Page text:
Introduction: Arduino Video Game Controller

Do you have an Arduino kit laying around but no clue what to do with it? Perhaps not, but in this Instructable I will show you step by step how to build, code and integrate Arduino into your project. At the moment this guide is only tested with Clickteam Fusion Developer 2.5 but the build and Arduino code steps can be used universally. This guide might get updated for Unreal and Unity in the future.

Step 1: Shopping List

  • Arduino Uno or similar
  • USB Cable
  • (400 point) Breadboard or 1 x perf/strip board
  • Arduino compatible wires.
  • Various Sensors. I used the following in my example project:
  • Panel mount Potentiometer 10K breadboard friendly
  • Photoresistor
  • Force sensitive resistor

Step 2: Connections

Note: These are only the sensors I have personally used for my project. This means that there are a lot more options out there. Step by step instructions on how to wire those can be found on various sites depending on the sensor.

Step 3: Arduino Code

Copy and upload this code to your Arduino if you wish to use the same kind of sensors as me. Otherwise you can use your own code for your sensors. The only global important thing that is required is that thevariables you want to use in your game engine get printed to the serial monitor or can be read in some other way.

//These are set at the beginning and not changed when the program is running. Like which ANALOG IN the pin uses.

const int potPin = A0; 
const int fsrAnalogPin = 5;
const int photocellPin = 2; 

//Light amount variable:
int photocellReading;

//Value of Potentiometer 
int value; 

//This is the raw data variable from the pressure sensor.
int fsrReading;      
//Mapped version of the fsrReading variable
int pressure;

void setup() {
  // put your setup code here, to run once:
  pinMode(potPin, INPUT);
void loop() {
//Here we use the specified fsrAnalogPin to read data from that pin.
  fsrReading = analogRead(fsrAnalogPin);
//Map value 0-1023 to 0-255. 
  pressure = map(fsrReading, 0, 1023, 0, 255);
//Check if the pressure is below or over a certain amount printing one of the two. This printed variable is used later in the game engine. 
    if (pressure < 70) {
    if (pressure > 70) {
  value = analogRead(potPin);          //Read and save analog value from potentiometer
  value = map(value, 0, 1023, 0, 360); //Map value 0-1023 to 0-360 
//Here we split the 360 into six different segments. 
//You can change the amount of segments to a higher amount. Each segment would then have a smaller range. For example 8 segments would have a range of 45 each.(360 / amount of segments)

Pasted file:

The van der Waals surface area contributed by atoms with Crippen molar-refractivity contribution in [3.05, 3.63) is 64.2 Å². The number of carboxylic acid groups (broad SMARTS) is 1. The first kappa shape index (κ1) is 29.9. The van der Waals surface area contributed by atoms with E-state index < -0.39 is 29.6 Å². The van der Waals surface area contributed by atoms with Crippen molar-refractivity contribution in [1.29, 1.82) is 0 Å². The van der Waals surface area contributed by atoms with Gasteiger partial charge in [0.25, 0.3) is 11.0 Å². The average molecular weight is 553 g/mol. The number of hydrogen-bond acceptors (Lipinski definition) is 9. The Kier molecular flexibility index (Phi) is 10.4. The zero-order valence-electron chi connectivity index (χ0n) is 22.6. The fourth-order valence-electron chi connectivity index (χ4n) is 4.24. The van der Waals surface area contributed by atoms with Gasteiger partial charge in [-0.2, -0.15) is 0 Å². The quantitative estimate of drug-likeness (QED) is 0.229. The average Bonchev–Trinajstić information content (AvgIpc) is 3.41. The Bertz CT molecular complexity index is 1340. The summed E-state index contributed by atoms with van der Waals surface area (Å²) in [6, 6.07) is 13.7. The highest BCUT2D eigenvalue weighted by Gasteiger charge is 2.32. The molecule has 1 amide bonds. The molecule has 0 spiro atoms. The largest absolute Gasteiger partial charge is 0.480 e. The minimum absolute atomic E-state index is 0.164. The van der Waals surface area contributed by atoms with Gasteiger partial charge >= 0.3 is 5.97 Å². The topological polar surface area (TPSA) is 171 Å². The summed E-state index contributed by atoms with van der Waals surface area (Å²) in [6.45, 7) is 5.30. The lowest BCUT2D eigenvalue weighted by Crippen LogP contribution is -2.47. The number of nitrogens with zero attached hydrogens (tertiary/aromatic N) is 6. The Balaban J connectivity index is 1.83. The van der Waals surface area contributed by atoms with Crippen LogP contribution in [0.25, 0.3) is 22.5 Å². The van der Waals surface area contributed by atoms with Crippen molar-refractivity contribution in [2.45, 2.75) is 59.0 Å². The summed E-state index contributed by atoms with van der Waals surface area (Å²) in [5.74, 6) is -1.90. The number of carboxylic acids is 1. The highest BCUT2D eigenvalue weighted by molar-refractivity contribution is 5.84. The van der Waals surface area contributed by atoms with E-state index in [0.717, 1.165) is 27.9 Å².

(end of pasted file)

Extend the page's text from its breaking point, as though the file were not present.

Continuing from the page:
//If the current value falls into a segment it will print the name of that segment. 
  if (value < 60)
  if (value > 60 and value < 120)
  if (value > 120 and value < 180)
  if (value > 180 and value < 240)
  if (value > 240 and value < 300)
  if (value > 300 and value < 375)
//Here we once again read and set a variable, in this case photocellReading.
   photocellReading = analogRead(photocellPin);  
  //We check the amount of light, with dark and very dark printing a 3 and normal light values printing 4. 
  if (photocellReading < 10) {
    Serial.println(" - 3");
  } else if (photocellReading < 200) {
    Serial.println(" - 3 -");
  } else if (photocellReading < 500) {
    Serial.println(" - 4 -");

//The numbers in the Serial:
//The first number is the pressure sensor, 5 is not pressed and 6 is pressed.
//After that is which segment the Potentiometer is currently on.
//And the last number is either a 3 = dark or 4 = light.

Step 4: In the Game Engine: Click Team 2.5

In the Extension Manager find Serial Object and install this.

Place the Serial Object, a counter and a string into your frame. (Right click in the frame - insert object)

In the Event Editor create an event: If Data is waiting: Set alterable String to GetData( "Serial Object" )

This will set the string to any data that is being sent by the Arduino, the string should now look similar to the Serial Monitor.

Create another event Always: Set counter to : Find(string$( "String" ), "4", 0 )

This example will try to find the 4 which equals light as can be seen in the Arduino Code.

If it finds the 4 it will set the counter to 4, if it fails to find the 4 the counter will be -1.

Now you can add a new event to do something with this result:

If counter = -1 : Here you can put what should be happening if it is false, like having an Animation of a lamp being off.

If counter = <> -1 : This means it has found the variable and the counter has been set to whatever that variable might be (as long as it is not -1), here you could make it so the lamp animation switches to being on.

Basically by using counters that are set to either -1 which is false or <>-1 which is true you can make events happen.